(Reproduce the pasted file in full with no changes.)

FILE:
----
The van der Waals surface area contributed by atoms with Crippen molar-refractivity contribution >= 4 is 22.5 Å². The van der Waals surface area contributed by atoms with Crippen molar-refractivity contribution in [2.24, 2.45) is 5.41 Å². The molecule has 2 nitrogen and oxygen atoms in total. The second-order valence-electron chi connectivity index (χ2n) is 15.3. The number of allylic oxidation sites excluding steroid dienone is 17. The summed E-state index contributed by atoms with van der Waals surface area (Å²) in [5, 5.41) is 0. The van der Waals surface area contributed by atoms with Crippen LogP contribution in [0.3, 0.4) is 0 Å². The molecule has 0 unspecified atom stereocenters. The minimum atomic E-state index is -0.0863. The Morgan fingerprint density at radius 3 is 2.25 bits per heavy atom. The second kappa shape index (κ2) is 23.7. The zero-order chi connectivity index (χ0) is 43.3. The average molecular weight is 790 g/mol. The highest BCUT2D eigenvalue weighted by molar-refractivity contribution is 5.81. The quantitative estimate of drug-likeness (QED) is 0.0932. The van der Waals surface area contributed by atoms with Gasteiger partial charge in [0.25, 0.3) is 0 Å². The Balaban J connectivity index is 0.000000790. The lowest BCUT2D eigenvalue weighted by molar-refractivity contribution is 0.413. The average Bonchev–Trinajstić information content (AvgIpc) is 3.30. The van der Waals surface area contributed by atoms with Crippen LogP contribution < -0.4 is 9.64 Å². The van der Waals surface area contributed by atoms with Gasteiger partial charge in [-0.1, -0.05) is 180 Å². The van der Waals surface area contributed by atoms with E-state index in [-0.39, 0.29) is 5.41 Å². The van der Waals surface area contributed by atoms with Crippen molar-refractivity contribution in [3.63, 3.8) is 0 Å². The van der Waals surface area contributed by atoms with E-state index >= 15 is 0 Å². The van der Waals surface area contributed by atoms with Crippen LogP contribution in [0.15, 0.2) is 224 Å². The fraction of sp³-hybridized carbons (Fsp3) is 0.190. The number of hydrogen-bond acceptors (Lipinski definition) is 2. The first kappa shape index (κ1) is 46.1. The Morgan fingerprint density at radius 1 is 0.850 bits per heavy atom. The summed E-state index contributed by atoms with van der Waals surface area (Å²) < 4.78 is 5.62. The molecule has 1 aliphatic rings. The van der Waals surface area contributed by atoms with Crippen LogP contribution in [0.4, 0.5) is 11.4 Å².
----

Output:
The van der Waals surface area contributed by atoms with Crippen molar-refractivity contribution >= 4 is 22.5 Å². The van der Waals surface area contributed by atoms with Crippen molar-refractivity contribution in [2.24, 2.45) is 5.41 Å². The molecule has 2 nitrogen and oxygen atoms in total. The second-order valence-electron chi connectivity index (χ2n) is 15.3. The number of allylic oxidation sites excluding steroid dienone is 17. The summed E-state index contributed by atoms with van der Waals surface area (Å²) in [5, 5.41) is 0. The van der Waals surface area contributed by atoms with Crippen LogP contribution in [0.3, 0.4) is 0 Å². The molecule has 0 unspecified atom stereocenters. The minimum atomic E-state index is -0.0863. The Morgan fingerprint density at radius 3 is 2.25 bits per heavy atom. The second kappa shape index (κ2) is 23.7. The zero-order chi connectivity index (χ0) is 43.3. The average molecular weight is 790 g/mol. The highest BCUT2D eigenvalue weighted by molar-refractivity contribution is 5.81. The quantitative estimate of drug-likeness (QED) is 0.0932. The van der Waals surface area contributed by atoms with Gasteiger partial charge in [0.25, 0.3) is 0 Å². The Balaban J connectivity index is 0.000000790. The lowest BCUT2D eigenvalue weighted by molar-refractivity contribution is 0.413. The average Bonchev–Trinajstić information content (AvgIpc) is 3.30. The van der Waals surface area contributed by atoms with Crippen LogP contribution < -0.4 is 9.64 Å². The van der Waals surface area contributed by atoms with Gasteiger partial charge in [-0.1, -0.05) is 180 Å². The van der Waals surface area contributed by atoms with E-state index in [-0.39, 0.29) is 5.41 Å². The van der Waals surface area contributed by atoms with Crippen molar-refractivity contribution in [3.63, 3.8) is 0 Å². The van der Waals surface area contributed by atoms with E-state index >= 15 is 0 Å². The van der Waals surface area contributed by atoms with Crippen LogP contribution in [0.15, 0.2) is 224 Å². The fraction of sp³-hybridized carbons (Fsp3) is 0.190. The number of hydrogen-bond acceptors (Lipinski definition) is 2. The first kappa shape index (κ1) is 46.1. The Morgan fingerprint density at radius 1 is 0.850 bits per heavy atom. The summed E-state index contributed by atoms with van der Waals surface area (Å²) < 4.78 is 5.62. The molecule has 1 aliphatic rings. The van der Waals surface area contributed by atoms with Crippen LogP contribution in [0.4, 0.5) is 11.4 Å².